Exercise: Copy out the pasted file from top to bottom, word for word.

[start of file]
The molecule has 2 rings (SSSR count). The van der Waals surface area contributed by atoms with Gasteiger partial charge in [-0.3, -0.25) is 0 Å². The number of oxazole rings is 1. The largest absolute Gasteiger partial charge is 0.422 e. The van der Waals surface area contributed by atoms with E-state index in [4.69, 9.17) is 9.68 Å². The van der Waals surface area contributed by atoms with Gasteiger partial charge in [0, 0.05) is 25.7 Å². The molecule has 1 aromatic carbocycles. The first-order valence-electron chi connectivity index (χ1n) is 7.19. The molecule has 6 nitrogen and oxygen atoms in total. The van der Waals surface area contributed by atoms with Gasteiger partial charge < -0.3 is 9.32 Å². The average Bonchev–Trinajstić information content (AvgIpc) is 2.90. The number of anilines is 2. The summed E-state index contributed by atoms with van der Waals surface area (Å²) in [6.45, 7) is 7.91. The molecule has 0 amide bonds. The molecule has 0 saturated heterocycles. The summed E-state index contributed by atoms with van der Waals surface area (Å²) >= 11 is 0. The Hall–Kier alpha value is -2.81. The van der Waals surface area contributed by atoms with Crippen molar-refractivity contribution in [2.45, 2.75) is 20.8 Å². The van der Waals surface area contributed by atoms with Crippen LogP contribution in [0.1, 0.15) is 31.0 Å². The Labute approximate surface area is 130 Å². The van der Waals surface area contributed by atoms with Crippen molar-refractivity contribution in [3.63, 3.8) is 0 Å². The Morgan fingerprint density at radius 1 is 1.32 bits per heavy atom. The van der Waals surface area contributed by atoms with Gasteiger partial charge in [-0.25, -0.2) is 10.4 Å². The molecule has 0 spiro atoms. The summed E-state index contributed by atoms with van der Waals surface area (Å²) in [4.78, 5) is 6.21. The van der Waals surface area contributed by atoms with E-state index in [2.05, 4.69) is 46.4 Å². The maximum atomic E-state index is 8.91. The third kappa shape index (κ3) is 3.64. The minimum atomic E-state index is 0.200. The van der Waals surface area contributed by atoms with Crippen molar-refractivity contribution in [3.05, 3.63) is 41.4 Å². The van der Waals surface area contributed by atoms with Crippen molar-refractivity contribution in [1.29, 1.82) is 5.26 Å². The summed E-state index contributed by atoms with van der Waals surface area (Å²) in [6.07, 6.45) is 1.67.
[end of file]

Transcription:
The molecule has 2 rings (SSSR count). The van der Waals surface area contributed by atoms with Gasteiger partial charge in [-0.3, -0.25) is 0 Å². The number of oxazole rings is 1. The largest absolute Gasteiger partial charge is 0.422 e. The van der Waals surface area contributed by atoms with E-state index in [4.69, 9.17) is 9.68 Å². The van der Waals surface area contributed by atoms with Gasteiger partial charge in [0, 0.05) is 25.7 Å². The molecule has 1 aromatic carbocycles. The first-order valence-electron chi connectivity index (χ1n) is 7.19. The molecule has 6 nitrogen and oxygen atoms in total. The van der Waals surface area contributed by atoms with Gasteiger partial charge < -0.3 is 9.32 Å². The average Bonchev–Trinajstić information content (AvgIpc) is 2.90. The number of anilines is 2. The summed E-state index contributed by atoms with van der Waals surface area (Å²) in [6.45, 7) is 7.91. The molecule has 0 amide bonds. The molecule has 0 saturated heterocycles. The summed E-state index contributed by atoms with van der Waals surface area (Å²) >= 11 is 0. The Hall–Kier alpha value is -2.81. The van der Waals surface area contributed by atoms with Crippen molar-refractivity contribution in [2.45, 2.75) is 20.8 Å². The van der Waals surface area contributed by atoms with Crippen LogP contribution in [0.1, 0.15) is 31.0 Å². The Labute approximate surface area is 130 Å². The van der Waals surface area contributed by atoms with Crippen molar-refractivity contribution in [3.63, 3.8) is 0 Å². The Morgan fingerprint density at radius 1 is 1.32 bits per heavy atom. The van der Waals surface area contributed by atoms with Gasteiger partial charge in [-0.25, -0.2) is 10.4 Å². The molecule has 0 spiro atoms. The summed E-state index contributed by atoms with van der Waals surface area (Å²) in [4.78, 5) is 6.21. The van der Waals surface area contributed by atoms with E-state index in [2.05, 4.69) is 46.4 Å². The maximum atomic E-state index is 8.91. The third kappa shape index (κ3) is 3.64. The minimum atomic E-state index is 0.200. The van der Waals surface area contributed by atoms with Crippen molar-refractivity contribution in [3.05, 3.63) is 41.4 Å². The van der Waals surface area contributed by atoms with Crippen molar-refractivity contribution in [1.29, 1.82) is 5.26 Å². The summed E-state index contributed by atoms with van der Waals surface area (Å²) in [6.07, 6.45) is 1.67.